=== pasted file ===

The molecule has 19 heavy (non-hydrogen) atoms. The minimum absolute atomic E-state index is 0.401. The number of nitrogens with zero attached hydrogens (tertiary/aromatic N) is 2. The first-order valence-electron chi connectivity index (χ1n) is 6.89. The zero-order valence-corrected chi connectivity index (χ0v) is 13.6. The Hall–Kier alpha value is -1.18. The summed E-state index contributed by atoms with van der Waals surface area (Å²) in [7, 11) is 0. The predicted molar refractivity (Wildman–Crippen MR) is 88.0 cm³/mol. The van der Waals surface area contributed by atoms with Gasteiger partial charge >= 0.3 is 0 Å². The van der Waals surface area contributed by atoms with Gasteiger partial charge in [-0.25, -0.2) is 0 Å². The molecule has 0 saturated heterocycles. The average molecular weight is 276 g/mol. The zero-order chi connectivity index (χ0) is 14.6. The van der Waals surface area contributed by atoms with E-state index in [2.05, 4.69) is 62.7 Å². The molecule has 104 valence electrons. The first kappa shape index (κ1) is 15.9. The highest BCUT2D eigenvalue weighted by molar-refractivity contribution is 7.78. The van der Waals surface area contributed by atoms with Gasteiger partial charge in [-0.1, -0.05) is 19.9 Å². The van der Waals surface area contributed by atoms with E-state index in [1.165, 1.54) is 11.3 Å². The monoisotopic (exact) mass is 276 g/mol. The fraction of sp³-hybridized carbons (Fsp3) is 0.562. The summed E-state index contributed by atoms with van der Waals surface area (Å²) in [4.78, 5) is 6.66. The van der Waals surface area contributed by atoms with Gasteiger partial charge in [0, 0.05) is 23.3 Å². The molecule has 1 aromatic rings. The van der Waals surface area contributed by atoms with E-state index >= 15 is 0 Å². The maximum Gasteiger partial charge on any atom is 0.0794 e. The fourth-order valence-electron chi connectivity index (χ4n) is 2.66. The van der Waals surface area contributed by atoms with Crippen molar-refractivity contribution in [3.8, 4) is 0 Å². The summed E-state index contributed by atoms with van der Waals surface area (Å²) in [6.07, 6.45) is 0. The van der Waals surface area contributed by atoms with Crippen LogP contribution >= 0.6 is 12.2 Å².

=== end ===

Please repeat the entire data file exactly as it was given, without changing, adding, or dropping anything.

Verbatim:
The molecule has 19 heavy (non-hydrogen) atoms. The minimum absolute atomic E-state index is 0.401. The number of nitrogens with zero attached hydrogens (tertiary/aromatic N) is 2. The first-order valence-electron chi connectivity index (χ1n) is 6.89. The zero-order valence-corrected chi connectivity index (χ0v) is 13.6. The Hall–Kier alpha value is -1.18. The summed E-state index contributed by atoms with van der Waals surface area (Å²) in [7, 11) is 0. The predicted molar refractivity (Wildman–Crippen MR) is 88.0 cm³/mol. The van der Waals surface area contributed by atoms with Gasteiger partial charge >= 0.3 is 0 Å². The van der Waals surface area contributed by atoms with Gasteiger partial charge in [-0.25, -0.2) is 0 Å². The molecule has 0 saturated heterocycles. The average molecular weight is 276 g/mol. The zero-order chi connectivity index (χ0) is 14.6. The van der Waals surface area contributed by atoms with E-state index in [2.05, 4.69) is 62.7 Å². The molecule has 104 valence electrons. The first kappa shape index (κ1) is 15.9. The highest BCUT2D eigenvalue weighted by molar-refractivity contribution is 7.78. The van der Waals surface area contributed by atoms with Gasteiger partial charge in [-0.1, -0.05) is 19.9 Å². The van der Waals surface area contributed by atoms with E-state index in [1.165, 1.54) is 11.3 Å². The monoisotopic (exact) mass is 276 g/mol. The fraction of sp³-hybridized carbons (Fsp3) is 0.562. The summed E-state index contributed by atoms with van der Waals surface area (Å²) in [4.78, 5) is 6.66. The van der Waals surface area contributed by atoms with Gasteiger partial charge in [0, 0.05) is 23.3 Å². The molecule has 1 aromatic rings. The van der Waals surface area contributed by atoms with E-state index >= 15 is 0 Å². The maximum Gasteiger partial charge on any atom is 0.0794 e. The fourth-order valence-electron chi connectivity index (χ4n) is 2.66. The van der Waals surface area contributed by atoms with Crippen molar-refractivity contribution in [3.8, 4) is 0 Å². The summed E-state index contributed by atoms with van der Waals surface area (Å²) in [6.07, 6.45) is 0. The van der Waals surface area contributed by atoms with Crippen LogP contribution >= 0.6 is 12.2 Å².